Bored Reader with a Stack of Books

What’s the one thing that’s worse than reading a terribly dry book? Reading a terribly dry review about a book! Here are some tips by our Senior Editor to help you rise above the noise and catch the attention of book pros.

 

1. Choose wisely. You don’t have time to read everything, let alone review it. So choose carefully. Unless you're one of the "big voices," it will be nearly impossible to make an impression as one more review about the latest, hottest best seller. But you can make an impression by highlighting quality works by emerging authors. You’ll be the proverbial big voice in a small room instead of the other way around. You can help direct attention to your review by sending a copy to the author, publisher, and/or publicist listed on the author’s website.

 

2. Grab the reader’s attention from the beginning. Open with an interesting fact about the author, the background of the book, the main themes, or even use an especially powerful quote from the book.

 

3. Tell your audience what you’re reviewing. Include in the first (or second at latest) paragraph the title of the book, name of the author, the publisher, and when the book was released. For example: The 53rd Parallel by Carl Nordgren (Light Messages Publishing, May 2014)…

 

4. Offer a concise summary of the book, being careful not to give away any spoilers. This part of your review shouldn’t last more than a paragraph at the most.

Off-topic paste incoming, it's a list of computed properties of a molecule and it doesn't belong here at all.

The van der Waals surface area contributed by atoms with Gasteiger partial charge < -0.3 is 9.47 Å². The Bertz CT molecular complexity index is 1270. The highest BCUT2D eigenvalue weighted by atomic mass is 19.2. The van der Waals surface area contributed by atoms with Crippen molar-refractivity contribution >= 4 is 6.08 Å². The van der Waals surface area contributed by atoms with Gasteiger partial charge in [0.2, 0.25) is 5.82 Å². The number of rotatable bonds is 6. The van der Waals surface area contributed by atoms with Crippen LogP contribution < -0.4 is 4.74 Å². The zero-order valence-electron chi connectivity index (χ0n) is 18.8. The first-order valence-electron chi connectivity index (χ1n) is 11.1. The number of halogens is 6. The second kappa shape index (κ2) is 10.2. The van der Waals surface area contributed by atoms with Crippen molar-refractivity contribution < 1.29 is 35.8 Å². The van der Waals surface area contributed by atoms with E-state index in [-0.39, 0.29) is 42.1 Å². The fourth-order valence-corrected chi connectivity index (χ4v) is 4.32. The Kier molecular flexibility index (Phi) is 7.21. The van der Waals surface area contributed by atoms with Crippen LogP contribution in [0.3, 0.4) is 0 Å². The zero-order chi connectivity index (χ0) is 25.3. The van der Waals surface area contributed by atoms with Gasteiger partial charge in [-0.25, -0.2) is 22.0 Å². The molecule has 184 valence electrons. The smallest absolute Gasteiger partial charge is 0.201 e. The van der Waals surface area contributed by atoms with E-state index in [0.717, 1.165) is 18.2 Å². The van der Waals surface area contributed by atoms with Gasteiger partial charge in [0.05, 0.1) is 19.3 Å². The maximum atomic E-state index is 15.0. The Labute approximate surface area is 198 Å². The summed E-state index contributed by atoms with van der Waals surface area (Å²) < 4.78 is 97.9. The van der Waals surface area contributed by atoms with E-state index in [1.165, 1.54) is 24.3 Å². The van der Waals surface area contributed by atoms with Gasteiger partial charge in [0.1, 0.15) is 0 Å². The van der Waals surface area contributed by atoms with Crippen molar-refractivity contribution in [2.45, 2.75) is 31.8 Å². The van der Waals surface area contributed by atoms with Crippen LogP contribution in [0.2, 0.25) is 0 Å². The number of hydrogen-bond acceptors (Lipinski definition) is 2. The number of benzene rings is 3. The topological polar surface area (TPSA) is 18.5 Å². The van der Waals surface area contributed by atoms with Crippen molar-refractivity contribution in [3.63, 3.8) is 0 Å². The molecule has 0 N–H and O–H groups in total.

5. Tell your reader what you think about the book. For fiction, include your thoughts on the plot, the writing style, the characters, and the structure. Tell your audience both what you liked most and what you liked least.

 

6. Remember that you are reviewing a book, not the author. It’s ok not to like something you’ve read––but don’t make it personal by attacking the author’s character.

 

7. Include at least one quote-worthy soundbite. If your review is favorable, publishers and publicists will want to pull a concise one or two line quote from your review to use in promoting the book––this is especially true for books by emerging authors. They’ll cite you and your blog, which in turn provides good publicity for you. Publicity materials and book jackets don’t have room for a 500 word review, so including a concise soundbite will allow industry professionals to highlight your review. (If your review isn’t favorable, a soundbite can still help you get quoted by other reviewers and readers.)

 

8. Avoid clichés. In an article on NetGalley’s blog, Janice Harayda, novelist, award-winning journalist, and founder and editor-in-chief of One-Minute Book Reviews, offers this concrete advice: “Avoid more than obvious clichés such as  ‘a must-read,’ ‘ripped from the headlines’ and ‘sends chills down your spine.’  Kill ‘relatable,’ ‘unputdownable’ and other publishing-industry neologisms, too.”

 

9. Check your writing. Proofread your review (or bribe a friend) to make sure your grammar and spelling are correct. Nothing undermines your authority to critique an author like bad writing.

 

10. Wrap it up. Offer a quick wrap-up summary of your review and include what types of readers might like this book. For example: “Fans of The Sugar Queen (Sarah Addison Allen), The Lost Recipe for Happiness (Barbara O'Neal), or Julia's Chocolates (Cathy Lamb) are sure to wrap themselves around Can't Buy Me Love by Summer Kinard.” Offering a recommendation based on readers’ preference highlights your expertise and helps guide your audience.

 

Want to put these tips to good use? Contact us about reviewing one of these upcoming titles: The 53rd Parallel by Carl Nordgren and The New Reality by Stephen Martino.

Share
IBPA
IPG
INscribeDigital
Read Local
Seal StandardsChecklist 01